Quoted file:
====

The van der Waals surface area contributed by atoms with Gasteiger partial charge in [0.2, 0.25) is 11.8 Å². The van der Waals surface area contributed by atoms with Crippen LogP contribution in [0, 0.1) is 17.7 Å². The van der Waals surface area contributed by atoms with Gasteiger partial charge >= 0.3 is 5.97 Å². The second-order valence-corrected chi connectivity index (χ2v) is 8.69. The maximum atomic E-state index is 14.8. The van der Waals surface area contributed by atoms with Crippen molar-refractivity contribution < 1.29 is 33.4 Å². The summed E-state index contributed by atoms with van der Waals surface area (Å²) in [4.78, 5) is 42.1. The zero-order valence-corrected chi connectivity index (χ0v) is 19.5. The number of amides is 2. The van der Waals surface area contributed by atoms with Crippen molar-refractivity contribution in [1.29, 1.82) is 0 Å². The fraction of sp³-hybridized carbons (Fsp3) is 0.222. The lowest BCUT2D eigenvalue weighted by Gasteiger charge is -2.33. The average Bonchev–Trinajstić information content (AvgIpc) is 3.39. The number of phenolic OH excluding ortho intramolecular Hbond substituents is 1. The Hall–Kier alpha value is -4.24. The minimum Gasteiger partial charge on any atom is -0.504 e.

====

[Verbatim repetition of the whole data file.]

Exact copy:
The van der Waals surface area contributed by atoms with Gasteiger partial charge in [0.2, 0.25) is 11.8 Å². The van der Waals surface area contributed by atoms with Crippen LogP contribution in [0, 0.1) is 17.7 Å². The van der Waals surface area contributed by atoms with Gasteiger partial charge >= 0.3 is 5.97 Å². The second-order valence-corrected chi connectivity index (χ2v) is 8.69. The maximum atomic E-state index is 14.8. The van der Waals surface area contributed by atoms with Crippen molar-refractivity contribution < 1.29 is 33.4 Å². The summed E-state index contributed by atoms with van der Waals surface area (Å²) in [4.78, 5) is 42.1. The zero-order valence-corrected chi connectivity index (χ0v) is 19.5. The number of amides is 2. The van der Waals surface area contributed by atoms with Crippen molar-refractivity contribution in [1.29, 1.82) is 0 Å². The fraction of sp³-hybridized carbons (Fsp3) is 0.222. The lowest BCUT2D eigenvalue weighted by Gasteiger charge is -2.33. The average Bonchev–Trinajstić information content (AvgIpc) is 3.39. The number of phenolic OH excluding ortho intramolecular Hbond substituents is 1. The Hall–Kier alpha value is -4.24. The minimum Gasteiger partial charge on any atom is -0.504 e.